Kennedy Park (Fall River, Massachusetts)

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Kennedy Park
Kennedy Park Fall River.jpg
Kennedy Park (Fall River, Massachusetts) is located in Massachusetts
Kennedy Park (Fall River, Massachusetts)
Location Fall River, Massachusetts
Coordinates 41°41′44″N 71°10′12″W / 41.69556°N 71.17000°W / 41.69556; -71.17000Coordinates: 41°41′44″N 71°10′12″W / 41.69556°N 71.17000°W / 41.69556; -71.17000
Built 1868
Architect Olmsted Brothers; Vaux & Co.
Architectural style Colonial Revival, Shingle Style
Governing body Local
MPS Fall River MRA
NRHP Reference #

83000686

[1]
Added to NRHP February 16, 1983

Kennedy Park (originally known as South Park) is a 57-acre (23 ha) historic park located in Fall River, Massachusetts. It is bounded by South Main Street, Bradford Avenue, Middle, and Bay Streets in the southern part of the city. The area of the city where the park is located was until 1862, part of Rhode Island.

The park was originally the farm of John Durfee. The location gained national attention in December 1832, when the pregnant lifeless body of Sarah M. Cornell was found hanging from a stackpole there. Her death was later deemed to be murder. Methodist minister Ephraim K. Avery was accused of the crime, but acquitted after a sensational trial. The verdict outraged many local citizens. Sarah's body was initially buried on the Durfee farm, but moved years later to Oak Grove Cemetery when the park was being built.[2]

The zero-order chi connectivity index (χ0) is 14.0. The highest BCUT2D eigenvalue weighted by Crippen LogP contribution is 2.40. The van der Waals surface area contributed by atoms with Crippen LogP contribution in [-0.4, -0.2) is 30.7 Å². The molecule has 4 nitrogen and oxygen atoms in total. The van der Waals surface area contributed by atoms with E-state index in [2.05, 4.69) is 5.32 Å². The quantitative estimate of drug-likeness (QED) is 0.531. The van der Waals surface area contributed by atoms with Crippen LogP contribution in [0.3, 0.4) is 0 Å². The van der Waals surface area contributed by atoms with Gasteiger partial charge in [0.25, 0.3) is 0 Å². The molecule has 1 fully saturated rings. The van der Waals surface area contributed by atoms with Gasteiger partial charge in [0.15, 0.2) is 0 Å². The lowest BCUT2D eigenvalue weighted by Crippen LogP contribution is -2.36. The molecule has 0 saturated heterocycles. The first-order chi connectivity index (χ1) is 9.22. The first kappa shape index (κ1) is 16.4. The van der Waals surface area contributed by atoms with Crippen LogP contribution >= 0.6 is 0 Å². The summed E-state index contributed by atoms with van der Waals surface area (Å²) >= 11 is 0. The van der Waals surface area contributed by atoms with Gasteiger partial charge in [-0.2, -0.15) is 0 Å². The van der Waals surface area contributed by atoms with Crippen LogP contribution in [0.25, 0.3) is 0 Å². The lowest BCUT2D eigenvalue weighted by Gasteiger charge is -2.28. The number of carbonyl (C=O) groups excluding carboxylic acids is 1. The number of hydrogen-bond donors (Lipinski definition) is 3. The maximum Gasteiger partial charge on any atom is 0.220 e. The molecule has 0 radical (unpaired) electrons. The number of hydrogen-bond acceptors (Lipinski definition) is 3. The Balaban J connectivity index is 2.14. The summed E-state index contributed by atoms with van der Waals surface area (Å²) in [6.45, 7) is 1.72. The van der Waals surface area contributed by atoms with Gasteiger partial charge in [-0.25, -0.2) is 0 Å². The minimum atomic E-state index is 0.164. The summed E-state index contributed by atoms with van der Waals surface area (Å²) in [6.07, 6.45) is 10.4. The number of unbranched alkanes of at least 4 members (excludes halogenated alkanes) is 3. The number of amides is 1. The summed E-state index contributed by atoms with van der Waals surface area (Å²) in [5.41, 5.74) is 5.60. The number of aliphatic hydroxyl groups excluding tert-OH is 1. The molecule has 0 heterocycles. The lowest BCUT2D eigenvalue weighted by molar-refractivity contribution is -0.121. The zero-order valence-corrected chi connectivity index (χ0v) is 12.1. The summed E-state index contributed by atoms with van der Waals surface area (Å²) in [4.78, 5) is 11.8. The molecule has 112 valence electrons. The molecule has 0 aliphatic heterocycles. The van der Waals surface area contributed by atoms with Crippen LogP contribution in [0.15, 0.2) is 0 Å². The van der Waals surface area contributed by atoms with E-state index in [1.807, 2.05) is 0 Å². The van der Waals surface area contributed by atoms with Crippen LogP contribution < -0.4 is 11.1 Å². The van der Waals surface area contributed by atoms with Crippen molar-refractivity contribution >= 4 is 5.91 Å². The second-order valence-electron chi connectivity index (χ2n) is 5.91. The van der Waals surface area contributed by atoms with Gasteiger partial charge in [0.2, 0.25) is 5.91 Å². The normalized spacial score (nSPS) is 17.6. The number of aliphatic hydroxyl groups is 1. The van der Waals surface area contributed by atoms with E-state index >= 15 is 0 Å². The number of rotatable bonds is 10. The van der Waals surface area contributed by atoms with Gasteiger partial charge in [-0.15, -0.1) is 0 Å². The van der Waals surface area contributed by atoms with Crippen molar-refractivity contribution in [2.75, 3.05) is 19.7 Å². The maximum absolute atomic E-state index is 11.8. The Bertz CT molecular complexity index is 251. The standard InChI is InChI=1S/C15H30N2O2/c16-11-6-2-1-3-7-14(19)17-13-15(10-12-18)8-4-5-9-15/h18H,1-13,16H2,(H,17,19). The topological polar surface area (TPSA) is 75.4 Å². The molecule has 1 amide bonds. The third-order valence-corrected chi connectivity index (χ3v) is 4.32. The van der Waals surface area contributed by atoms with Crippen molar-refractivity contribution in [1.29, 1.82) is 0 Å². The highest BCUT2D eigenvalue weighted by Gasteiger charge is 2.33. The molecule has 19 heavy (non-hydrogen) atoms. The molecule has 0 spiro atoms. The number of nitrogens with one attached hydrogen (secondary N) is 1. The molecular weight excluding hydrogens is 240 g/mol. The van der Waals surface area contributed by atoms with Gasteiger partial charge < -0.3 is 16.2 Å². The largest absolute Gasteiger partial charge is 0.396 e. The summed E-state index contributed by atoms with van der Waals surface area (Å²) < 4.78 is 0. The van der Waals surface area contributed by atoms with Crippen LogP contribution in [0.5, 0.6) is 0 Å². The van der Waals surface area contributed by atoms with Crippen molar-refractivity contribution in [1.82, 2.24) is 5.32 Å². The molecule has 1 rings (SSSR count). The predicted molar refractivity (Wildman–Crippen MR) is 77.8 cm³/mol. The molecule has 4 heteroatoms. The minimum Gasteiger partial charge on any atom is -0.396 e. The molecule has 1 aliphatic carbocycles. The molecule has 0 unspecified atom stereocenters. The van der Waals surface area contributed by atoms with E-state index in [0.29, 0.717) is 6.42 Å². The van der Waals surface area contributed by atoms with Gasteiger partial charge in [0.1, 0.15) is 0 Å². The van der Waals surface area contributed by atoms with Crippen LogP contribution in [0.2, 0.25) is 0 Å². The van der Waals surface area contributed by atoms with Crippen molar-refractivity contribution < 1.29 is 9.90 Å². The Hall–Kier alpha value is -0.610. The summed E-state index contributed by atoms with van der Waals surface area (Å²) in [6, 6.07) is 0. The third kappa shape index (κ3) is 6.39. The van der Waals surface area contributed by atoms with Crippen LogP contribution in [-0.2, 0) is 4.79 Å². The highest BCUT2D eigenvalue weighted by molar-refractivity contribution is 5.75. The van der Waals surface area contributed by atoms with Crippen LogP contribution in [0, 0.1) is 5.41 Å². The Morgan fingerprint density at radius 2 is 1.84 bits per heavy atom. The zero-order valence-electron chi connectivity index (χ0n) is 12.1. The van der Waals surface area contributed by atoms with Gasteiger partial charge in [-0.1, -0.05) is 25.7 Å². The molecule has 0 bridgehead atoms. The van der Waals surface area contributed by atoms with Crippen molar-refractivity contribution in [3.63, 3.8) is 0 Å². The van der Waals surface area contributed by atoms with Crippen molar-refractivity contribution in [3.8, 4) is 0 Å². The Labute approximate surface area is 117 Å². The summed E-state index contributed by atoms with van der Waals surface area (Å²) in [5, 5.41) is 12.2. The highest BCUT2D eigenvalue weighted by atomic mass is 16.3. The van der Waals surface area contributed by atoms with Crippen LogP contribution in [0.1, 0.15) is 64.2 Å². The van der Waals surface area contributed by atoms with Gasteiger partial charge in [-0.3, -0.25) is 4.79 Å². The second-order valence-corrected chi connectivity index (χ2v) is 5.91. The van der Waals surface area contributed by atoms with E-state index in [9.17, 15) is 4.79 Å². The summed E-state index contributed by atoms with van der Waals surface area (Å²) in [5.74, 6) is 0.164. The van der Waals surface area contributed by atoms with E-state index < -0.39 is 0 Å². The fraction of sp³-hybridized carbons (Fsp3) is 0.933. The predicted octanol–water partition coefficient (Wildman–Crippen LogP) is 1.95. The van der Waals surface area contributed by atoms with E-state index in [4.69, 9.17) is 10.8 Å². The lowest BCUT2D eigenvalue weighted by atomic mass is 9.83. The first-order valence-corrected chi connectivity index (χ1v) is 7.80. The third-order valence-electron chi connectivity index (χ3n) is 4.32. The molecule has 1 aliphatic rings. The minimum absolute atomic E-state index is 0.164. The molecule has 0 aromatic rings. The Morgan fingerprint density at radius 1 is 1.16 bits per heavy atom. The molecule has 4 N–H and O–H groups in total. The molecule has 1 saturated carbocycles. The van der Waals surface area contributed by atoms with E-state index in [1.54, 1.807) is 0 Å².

Built in 1868, designed by famed 19th century landscape architect Frederick Law Olmsted and Calvert Vaux, the park was originally known as "South Park". It was updated in 1904 by the Olmsted Brothers. The park was renamed in 1963 following the assassination of President John F. Kennedy. The park provides a vast area of open space in the middle of a particularly dense portion of the city, surrounded by many triple-decker working-class tenement houses and the Catholic St. Anne's Church.

The park has three sections: a flat upper section used for baseball and recreation fields, a sloping middle portion with sweeping views of Mount Hope Bay, and a lower somewhat wooded portion along the Bay.[3]

The park was added to the National Historic Register in 1983. It was restored in 2001.[4]

Kennedy Park has long been used a place for public events in the city.

In September 1996, over 25,000 people gathered in the lower portion of the park to see then President Bill Clinton during a campaign stop for his 1996 re-election.[5]

Each August since 1986, the park hosts the Great Holy Ghost Feast of New England, a celebration of Azorean culture which attracts over 200,000 people each year.[6]

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